The artwork was done by Adrian Cox. He’s an artist who was a friend of ours since I think the Sleep at the Edge of the Earth record and he had posted some stuff on our page before and we poked through and thought there was some interesting stuff. It’s got this unique, colorful take on a dark vibe, which I really liked, so we contacted him to do an original piece for Veil of Imagination, but at the time he was far too busy with his own art show that he was doing and he said, “Here’s some other pieces that I have. If there’s anything in here that’s that interests you let me know and we can we can adjust it to fit your parameters.” So we flipped through some things and then we saw that one and almost immediately thought that has to be the album cover. There was just something that was so uniquely fitting to it and then it happened to be that he was listening to a lot of Wilderun music at the time he was working on that series of artwork. It was, funnily enough, very fitting.

You had planned an upcoming tour to support the album but it was postponed due to the lockdown. How badly did it affect the band and what are the plans going forward from here?
Luckily, financially it wasn’t too hard on the on us because we all rely individually on our own separate income sources for ourselves personally. But we all felt really bad that the fans didn’t get to see a tour that they were very excited for. We were going to go on tour with our friends in Aeternum who also just released a record this year that is fantastic. So now we have to figure out what do we do in the meantime. We released the album at the end of last year, self-released, and did a small 1-1½ week run after that, and now we just have this endless time with no shows, which is a very poorly-timed thing when we’ve just released an album that we want to promote. So right now we’re kind of working on when can we reschedule that tour. We do want to do it, it’s just a matter of when, but luckily, at least for us, we got an opening slot on the upcoming Soilwork tour in Europe next year. So that’s going to be something to look forward to. Then we’ll see if we can fit in the Aeternum tour in the same year as well.

During this time you performed a quarantine session. Do you intend to do more sessions like that? What is your main focus right now?
I would like to. The question is whether we have the time. Right now we’re kind of in the thick of working on a new record and we’d ideally like to have that record out at some point next year because we were far enough along in the core songwriting of it that I think that could be possible given that we can get into the studio early enough next year. That’s kind of our priority right now, but if we find that things are going very smoothly and we have some more free time, I’d love to do one of the songs off of the “Veil” re-imagined into an acoustic setting, since I think that would be a very unique approach to that, especially an album that’s as big and bombastic.

Do you stick to the shorter tracks in your live shows or will we be able to hear songs like “The Unimaginable Zero Summer” live someday?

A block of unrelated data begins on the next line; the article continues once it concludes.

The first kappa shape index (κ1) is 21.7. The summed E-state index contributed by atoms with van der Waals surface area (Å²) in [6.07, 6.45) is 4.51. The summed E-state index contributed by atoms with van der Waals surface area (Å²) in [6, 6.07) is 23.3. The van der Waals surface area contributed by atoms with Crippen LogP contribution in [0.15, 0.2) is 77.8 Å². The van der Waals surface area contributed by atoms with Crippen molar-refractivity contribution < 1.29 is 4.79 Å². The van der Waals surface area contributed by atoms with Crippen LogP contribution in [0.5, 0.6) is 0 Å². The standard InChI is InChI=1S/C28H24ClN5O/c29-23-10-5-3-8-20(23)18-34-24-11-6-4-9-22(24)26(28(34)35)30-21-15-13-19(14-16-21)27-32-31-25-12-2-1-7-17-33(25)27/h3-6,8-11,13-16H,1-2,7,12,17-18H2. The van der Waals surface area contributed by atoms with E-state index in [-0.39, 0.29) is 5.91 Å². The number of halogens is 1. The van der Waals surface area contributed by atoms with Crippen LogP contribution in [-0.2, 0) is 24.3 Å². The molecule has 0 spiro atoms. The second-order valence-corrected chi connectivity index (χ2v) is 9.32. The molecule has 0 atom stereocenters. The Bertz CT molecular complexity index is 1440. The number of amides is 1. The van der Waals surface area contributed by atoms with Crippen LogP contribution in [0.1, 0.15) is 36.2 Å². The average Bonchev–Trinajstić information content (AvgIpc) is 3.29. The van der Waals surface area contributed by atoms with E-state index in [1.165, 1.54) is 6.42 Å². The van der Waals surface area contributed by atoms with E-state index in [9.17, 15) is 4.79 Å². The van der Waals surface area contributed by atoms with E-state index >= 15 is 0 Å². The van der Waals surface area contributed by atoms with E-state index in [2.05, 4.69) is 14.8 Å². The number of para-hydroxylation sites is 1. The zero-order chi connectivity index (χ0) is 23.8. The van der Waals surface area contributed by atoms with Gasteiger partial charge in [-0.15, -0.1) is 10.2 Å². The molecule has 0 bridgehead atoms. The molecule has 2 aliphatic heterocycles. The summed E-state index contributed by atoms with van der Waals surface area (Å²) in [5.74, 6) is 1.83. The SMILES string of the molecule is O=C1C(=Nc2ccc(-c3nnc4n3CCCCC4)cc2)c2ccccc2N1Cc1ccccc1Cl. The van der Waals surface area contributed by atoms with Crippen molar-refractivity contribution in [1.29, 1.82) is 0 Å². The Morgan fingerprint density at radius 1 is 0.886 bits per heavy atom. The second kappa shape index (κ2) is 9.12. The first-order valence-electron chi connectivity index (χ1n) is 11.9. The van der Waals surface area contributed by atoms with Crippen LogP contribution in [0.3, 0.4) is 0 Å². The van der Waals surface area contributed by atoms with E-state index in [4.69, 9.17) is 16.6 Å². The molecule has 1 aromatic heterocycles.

We certainly don’t shy away from playing long songs. I mean “The Dying Californian” was one of our longer songs that we played a couple times. We just started recently playing that again in the last few shows that we’ve done. It was a little tough, especially if you have an opening slot where let’s say you have 30 minutes to play a set and one of your songs is 15 minutes long. Now that we’ve got three albums under our belt, we like to have a set that has at least one song from every record, so it does take up some time. I’ve always wanted to play the “Ash Memory” suite from the second record, which on the whole I think is somewhere between 20-25 minutes, so that would be really cool. I have no problem playing a song for 25 minutes and I’m sure there’s a lot of people who, like yourself apparently, would love to hear it. Headlining slots are better for that. You’ve got more time to bust out these monster tracks.

How do you approach playing the new songs live? Do you need to rearrange them at all due to their complexity?
Yes, here and there. We try not to and really the only reason we’ve ever rearranged a song is to make it so… let me back up here. We play with a click in our drummer’s ears right now. We all play along to the drums, so whenever we have this moment of silence where there’s no drums and maybe just guitar strumming or something, he’s keeping time on the hi hat or right cymbal or something and that’s all well and good for 30 seconds or whatever, but if you have a 3-minute section like that where you want the acoustic guitar to be in sync with the orchestra but there’s no drums, that hi hat’s going to get annoying real fast. What we’ve just started implementing now – and we have yet to fully test it – is just having an in-ear system where we all hear the click in our ears. Now that we have that going – and hopefully it works smoothly – we can actually play whatever song we want to and the parts where there’s 3-4 minutes of just guitar and orchestra, we can do that and our drummer can just sit back and not worry about keeping everybody in time.

Well that’s it for my questions! It was really a pleasure to talk to you and I’m really enjoying the album. Thank you for your time and I wish you luck and hope that we will see you on stage soon!
I hope so too. I’m itching to get back on stage so hopefully sooner rather than later. Thank you!